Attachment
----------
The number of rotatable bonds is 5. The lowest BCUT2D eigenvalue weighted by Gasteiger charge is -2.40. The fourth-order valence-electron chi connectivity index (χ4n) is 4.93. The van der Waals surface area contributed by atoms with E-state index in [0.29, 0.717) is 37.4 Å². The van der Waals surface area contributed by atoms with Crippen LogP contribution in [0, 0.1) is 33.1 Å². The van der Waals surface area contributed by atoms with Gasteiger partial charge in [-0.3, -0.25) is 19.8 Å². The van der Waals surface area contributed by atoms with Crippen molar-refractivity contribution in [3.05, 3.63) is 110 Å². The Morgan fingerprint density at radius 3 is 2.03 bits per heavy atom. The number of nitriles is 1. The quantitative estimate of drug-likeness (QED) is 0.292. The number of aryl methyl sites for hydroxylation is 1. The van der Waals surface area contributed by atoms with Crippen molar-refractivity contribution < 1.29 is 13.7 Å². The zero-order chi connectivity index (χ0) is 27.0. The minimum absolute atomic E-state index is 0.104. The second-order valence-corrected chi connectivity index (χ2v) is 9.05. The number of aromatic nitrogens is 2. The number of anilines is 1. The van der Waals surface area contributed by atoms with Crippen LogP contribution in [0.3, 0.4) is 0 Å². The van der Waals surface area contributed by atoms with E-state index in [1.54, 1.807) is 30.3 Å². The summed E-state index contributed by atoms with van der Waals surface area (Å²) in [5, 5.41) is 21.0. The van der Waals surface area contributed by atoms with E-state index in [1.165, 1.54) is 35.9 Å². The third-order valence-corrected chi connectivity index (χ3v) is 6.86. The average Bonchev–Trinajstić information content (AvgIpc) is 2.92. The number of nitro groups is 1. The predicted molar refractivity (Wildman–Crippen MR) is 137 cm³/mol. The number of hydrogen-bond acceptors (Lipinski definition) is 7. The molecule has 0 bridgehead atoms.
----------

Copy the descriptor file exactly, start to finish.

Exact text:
The number of rotatable bonds is 5. The lowest BCUT2D eigenvalue weighted by Gasteiger charge is -2.40. The fourth-order valence-electron chi connectivity index (χ4n) is 4.93. The van der Waals surface area contributed by atoms with E-state index in [0.29, 0.717) is 37.4 Å². The van der Waals surface area contributed by atoms with Crippen LogP contribution in [0, 0.1) is 33.1 Å². The van der Waals surface area contributed by atoms with Gasteiger partial charge in [-0.3, -0.25) is 19.8 Å². The van der Waals surface area contributed by atoms with Crippen molar-refractivity contribution in [3.05, 3.63) is 110 Å². The Morgan fingerprint density at radius 3 is 2.03 bits per heavy atom. The number of nitriles is 1. The quantitative estimate of drug-likeness (QED) is 0.292. The number of aryl methyl sites for hydroxylation is 1. The van der Waals surface area contributed by atoms with Crippen molar-refractivity contribution < 1.29 is 13.7 Å². The zero-order chi connectivity index (χ0) is 27.0. The minimum absolute atomic E-state index is 0.104. The second-order valence-corrected chi connectivity index (χ2v) is 9.05. The number of aromatic nitrogens is 2. The number of anilines is 1. The van der Waals surface area contributed by atoms with Crippen LogP contribution in [0.3, 0.4) is 0 Å². The van der Waals surface area contributed by atoms with E-state index in [1.54, 1.807) is 30.3 Å². The summed E-state index contributed by atoms with van der Waals surface area (Å²) in [5, 5.41) is 21.0. The van der Waals surface area contributed by atoms with E-state index in [1.165, 1.54) is 35.9 Å². The third-order valence-corrected chi connectivity index (χ3v) is 6.86. The average Bonchev–Trinajstić information content (AvgIpc) is 2.92. The number of nitro groups is 1. The predicted molar refractivity (Wildman–Crippen MR) is 137 cm³/mol. The number of hydrogen-bond acceptors (Lipinski definition) is 7. The molecule has 0 bridgehead atoms.